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Friday, July 29, 2005

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Free Books on the Internet

Category: Cool Stuff

Over the years, one of the things I've noticed is a constant decline in the quality of books. Where shelves were once filled with books on OS Design, Compiler Theory, 3D Graphics Algorithms, and Basic Data Structures, now they are filled with books on Learning Java in 24 Hours and Idiots Guide to OS of your choice. While this decline is primarily due to the flood of poor programmers who entered the market during the boom, it has not abated during the bust. More books on 100 Things You Should Already Know about API XYZ continue to hit the shelves while the classic material gets more and more buried.

Thankfully, the Internet has taken the place of these once cherished hunks of dead tree. You may not be able to find a good book on Text Parsing in Barnes & Noble, but you can find all the same info plus someone to answer your questions on the internet. Still, sometimes it's nice to have a well written book to read.

Well have no fear! Many of those books we once cherished are now available on the Internet, and I've compiled a list for you of some of the more interesting ones. Nearly everything below is available in PDF format. I actually skipped over some of the HTML only books, because I very much like the idea of having a file that can travel with me. HTML is far too unwieldly. So download a book, curl up in front of the fire, and get a tan in the rays of your LCD screen!

Advanced Linux Programming - Pretty much everyone knows the standard C libraries, and the POSIX libraries are a requirement for any serious Unix developer. If you want to read a book on beyond such simple programming APIs, then this is the book for you. Processes, Threads, IPC, I/O, Assembly, it's all covered!

Bruce Perens' Programming Series - Bruce Perens is a very interesting (and probably quite busy) guy. So busy, in fact, that he's single-handedly written dozens of books on advanced programming topics! Ok, so maybe he didn't write them all. Don't let that deter you, though. This series of books cover everything from Java to Mozilla Platform Development, and everything in between!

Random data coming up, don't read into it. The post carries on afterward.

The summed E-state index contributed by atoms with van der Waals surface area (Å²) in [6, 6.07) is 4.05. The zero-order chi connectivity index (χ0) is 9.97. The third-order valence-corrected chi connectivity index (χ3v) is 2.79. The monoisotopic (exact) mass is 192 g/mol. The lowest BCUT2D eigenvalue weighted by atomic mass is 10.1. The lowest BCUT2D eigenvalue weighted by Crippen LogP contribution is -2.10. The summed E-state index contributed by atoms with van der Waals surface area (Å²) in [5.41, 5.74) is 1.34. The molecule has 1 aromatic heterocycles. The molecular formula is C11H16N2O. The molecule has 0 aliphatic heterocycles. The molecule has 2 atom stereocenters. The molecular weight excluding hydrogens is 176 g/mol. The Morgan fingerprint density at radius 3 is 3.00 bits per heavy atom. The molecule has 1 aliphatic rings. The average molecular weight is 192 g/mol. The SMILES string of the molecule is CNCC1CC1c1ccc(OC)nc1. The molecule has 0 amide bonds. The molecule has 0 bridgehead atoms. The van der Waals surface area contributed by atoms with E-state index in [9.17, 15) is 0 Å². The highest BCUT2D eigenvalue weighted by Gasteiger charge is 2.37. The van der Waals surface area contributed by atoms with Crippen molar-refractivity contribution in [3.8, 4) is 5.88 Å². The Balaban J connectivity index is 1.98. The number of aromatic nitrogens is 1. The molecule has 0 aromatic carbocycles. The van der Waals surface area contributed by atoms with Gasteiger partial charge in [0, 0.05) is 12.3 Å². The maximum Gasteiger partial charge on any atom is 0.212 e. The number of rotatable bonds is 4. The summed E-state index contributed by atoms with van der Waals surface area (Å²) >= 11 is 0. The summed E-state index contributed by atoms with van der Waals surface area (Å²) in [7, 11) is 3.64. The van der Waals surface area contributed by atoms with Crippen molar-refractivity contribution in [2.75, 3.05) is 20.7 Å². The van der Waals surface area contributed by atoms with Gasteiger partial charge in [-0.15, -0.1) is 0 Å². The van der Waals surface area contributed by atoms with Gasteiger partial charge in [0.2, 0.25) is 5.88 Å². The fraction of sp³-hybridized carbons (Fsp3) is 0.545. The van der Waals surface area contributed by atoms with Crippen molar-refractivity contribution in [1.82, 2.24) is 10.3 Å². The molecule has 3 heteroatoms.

Parsing Techniques - As a more junior developer, I noticed that nothing quite honed a developer's programming skills like trying to build a better text parser. This book attempts to break down many of the techniques that have developed over the years, and establish the theoretical foundations behind them. A must read for any serious developer!

Creating XPCOM Components - With WebApps developing into a more and more powerful solution for deploying applications, it's no wonder that interest in the Mozilla Platform is on the rise. Most people think of Mozilla as just a web browser, and take no note of the amazingly diverse set of APIs that are used under the hood. This book provides much more depth and info on the Mozilla Platform, and explains the XPCOM structure in depth.

Practical File System Design with the Be File System - I'm only going to say this once: Download this book NOW. This book is the definitive guide to file system design, and was written by the guy who designed the BeFS Database File System. If you wonder why his musings on a dead Filesystem for a dead OS are of interest, just consider this: He works for Apple. Can you guess which components he developed?

Thinking in Postscript - As programmers, we like to think in pixels. Pixels are a discrete, indivisible unit that are easy to calculate and plan for. Yet we work with them day in and day out without ever realizing the limitations of such units, Nearly every programmer has one of those "Ah ha!" moments when he's first introduced to vector graphics. Make your "Ah ha!" moment happen today. Download this book!

Introduction to Machine Learning - Artificial Intelligence. Talk about an area that has had tons of money poured into it with very little practical return. Even the Spam filters in common usage today tend to use statistical models instead of AI! Yet the field is very interesting, and the constant march toward faster computers makes home research possible. So pull up a chair, and prepare to dissect your own brain!